The more we evaluate our strategies, the more we discover that the best content sparks dialogue and strengthens relationships between organizations and their audiences.

(This post is part of a series written during a four-week project in corporate communication at Johnson & Johnson through the Plank Center Fellowship program.)

A Commitment to the Credo

The work of building strong brands and profitable companies begins from within.aerialellis -johnsonandjohnson -plankcenterfellowship Walking into the world headquarters of Johnson & Johnson to begin a month-long project in communication, diversity and innovation, I instantly sensed a spirit of integrity. The globally recognized brand has a set of beliefs called “Our Credo.” These beliefs are embedded in the J&J workforce. I read and researched the Credo in preparation for my stay there. Upon my arrival, I couldn’t help but notice the Credo printed, mounted and framed in variations along the walls and halls of the building. More importantly, I found evidence of the Credo in the conversations and interactions with J&J employees. It soon became apparent that the Credo is more than words – it’s a living definition of the J&J culture.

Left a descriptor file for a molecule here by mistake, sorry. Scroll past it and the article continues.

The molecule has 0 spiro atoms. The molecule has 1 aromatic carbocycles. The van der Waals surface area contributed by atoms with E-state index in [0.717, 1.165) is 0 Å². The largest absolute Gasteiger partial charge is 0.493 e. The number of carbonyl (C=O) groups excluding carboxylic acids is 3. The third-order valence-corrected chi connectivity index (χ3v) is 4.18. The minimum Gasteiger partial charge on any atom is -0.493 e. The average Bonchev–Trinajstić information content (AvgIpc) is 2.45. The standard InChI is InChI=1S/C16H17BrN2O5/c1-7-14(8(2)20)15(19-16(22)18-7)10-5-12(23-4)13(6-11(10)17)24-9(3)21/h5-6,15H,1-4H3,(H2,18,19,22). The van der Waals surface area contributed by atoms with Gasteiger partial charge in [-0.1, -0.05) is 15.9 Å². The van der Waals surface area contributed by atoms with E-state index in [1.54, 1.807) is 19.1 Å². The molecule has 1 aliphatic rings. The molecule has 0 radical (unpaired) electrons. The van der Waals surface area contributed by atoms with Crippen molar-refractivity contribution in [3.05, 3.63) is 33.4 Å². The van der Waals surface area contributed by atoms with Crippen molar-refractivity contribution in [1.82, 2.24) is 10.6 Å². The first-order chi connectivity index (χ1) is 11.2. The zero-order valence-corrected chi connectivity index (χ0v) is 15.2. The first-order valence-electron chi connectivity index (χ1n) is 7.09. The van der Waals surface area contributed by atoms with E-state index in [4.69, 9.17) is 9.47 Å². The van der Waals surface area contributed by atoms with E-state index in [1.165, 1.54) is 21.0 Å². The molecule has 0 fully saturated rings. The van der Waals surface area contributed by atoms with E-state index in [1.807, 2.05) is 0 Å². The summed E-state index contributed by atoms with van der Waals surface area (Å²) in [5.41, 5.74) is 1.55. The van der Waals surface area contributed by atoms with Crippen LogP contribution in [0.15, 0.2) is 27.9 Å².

More than 70 years ago, J&J Founder Robert Wood Johnson formalized consumers, employees, communities and stockholders alike.

A sign of effective communication is when a strategic message is adopted within an organization to establish the foundation for a healthy internal environment and then translates externally through work performance and relationships. These original mantras help employees make inspired and informed key decisions and actions. They also present values that provide direction and guidance for ethical practices.